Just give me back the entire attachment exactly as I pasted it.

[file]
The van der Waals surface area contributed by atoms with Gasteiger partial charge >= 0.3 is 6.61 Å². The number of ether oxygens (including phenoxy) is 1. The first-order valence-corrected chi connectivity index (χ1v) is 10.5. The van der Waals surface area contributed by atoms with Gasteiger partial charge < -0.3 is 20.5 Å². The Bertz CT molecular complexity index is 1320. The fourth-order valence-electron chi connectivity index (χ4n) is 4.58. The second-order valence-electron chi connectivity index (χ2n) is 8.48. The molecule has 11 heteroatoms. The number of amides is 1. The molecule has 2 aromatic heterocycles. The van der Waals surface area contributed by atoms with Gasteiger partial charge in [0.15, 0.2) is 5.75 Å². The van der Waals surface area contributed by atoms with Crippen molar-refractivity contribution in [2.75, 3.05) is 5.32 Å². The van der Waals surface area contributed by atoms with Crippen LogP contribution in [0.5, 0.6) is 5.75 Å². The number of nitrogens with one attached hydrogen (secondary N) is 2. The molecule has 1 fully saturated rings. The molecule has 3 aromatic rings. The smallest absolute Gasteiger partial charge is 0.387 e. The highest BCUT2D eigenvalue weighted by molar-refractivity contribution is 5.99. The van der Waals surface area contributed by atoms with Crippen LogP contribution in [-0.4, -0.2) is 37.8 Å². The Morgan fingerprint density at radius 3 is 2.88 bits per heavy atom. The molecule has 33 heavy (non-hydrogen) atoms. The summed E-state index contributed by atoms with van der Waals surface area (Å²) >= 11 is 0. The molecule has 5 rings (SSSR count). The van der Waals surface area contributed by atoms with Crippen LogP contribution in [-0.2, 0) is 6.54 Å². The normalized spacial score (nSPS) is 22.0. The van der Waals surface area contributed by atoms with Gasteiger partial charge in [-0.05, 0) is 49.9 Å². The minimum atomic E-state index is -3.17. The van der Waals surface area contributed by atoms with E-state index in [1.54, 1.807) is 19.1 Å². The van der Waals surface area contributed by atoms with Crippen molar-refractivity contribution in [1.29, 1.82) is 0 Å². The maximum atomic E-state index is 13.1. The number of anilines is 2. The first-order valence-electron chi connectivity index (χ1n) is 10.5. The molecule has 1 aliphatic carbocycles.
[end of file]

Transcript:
The van der Waals surface area contributed by atoms with Gasteiger partial charge >= 0.3 is 6.61 Å². The number of ether oxygens (including phenoxy) is 1. The first-order valence-corrected chi connectivity index (χ1v) is 10.5. The van der Waals surface area contributed by atoms with Gasteiger partial charge < -0.3 is 20.5 Å². The Bertz CT molecular complexity index is 1320. The fourth-order valence-electron chi connectivity index (χ4n) is 4.58. The second-order valence-electron chi connectivity index (χ2n) is 8.48. The molecule has 11 heteroatoms. The number of amides is 1. The molecule has 2 aromatic heterocycles. The van der Waals surface area contributed by atoms with Gasteiger partial charge in [0.15, 0.2) is 5.75 Å². The van der Waals surface area contributed by atoms with Crippen molar-refractivity contribution in [2.75, 3.05) is 5.32 Å². The van der Waals surface area contributed by atoms with Crippen LogP contribution in [0.5, 0.6) is 5.75 Å². The number of nitrogens with one attached hydrogen (secondary N) is 2. The molecule has 1 fully saturated rings. The molecule has 3 aromatic rings. The smallest absolute Gasteiger partial charge is 0.387 e. The highest BCUT2D eigenvalue weighted by molar-refractivity contribution is 5.99. The van der Waals surface area contributed by atoms with Crippen LogP contribution in [-0.4, -0.2) is 37.8 Å². The Morgan fingerprint density at radius 3 is 2.88 bits per heavy atom. The molecule has 33 heavy (non-hydrogen) atoms. The summed E-state index contributed by atoms with van der Waals surface area (Å²) >= 11 is 0. The molecule has 5 rings (SSSR count). The van der Waals surface area contributed by atoms with Crippen LogP contribution in [-0.2, 0) is 6.54 Å². The normalized spacial score (nSPS) is 22.0. The van der Waals surface area contributed by atoms with Gasteiger partial charge in [-0.05, 0) is 49.9 Å². The minimum atomic E-state index is -3.17. The van der Waals surface area contributed by atoms with E-state index in [1.54, 1.807) is 19.1 Å². The van der Waals surface area contributed by atoms with Crippen molar-refractivity contribution in [1.29, 1.82) is 0 Å². The maximum atomic E-state index is 13.1. The number of anilines is 2. The first-order valence-electron chi connectivity index (χ1n) is 10.5. The molecule has 1 aliphatic carbocycles.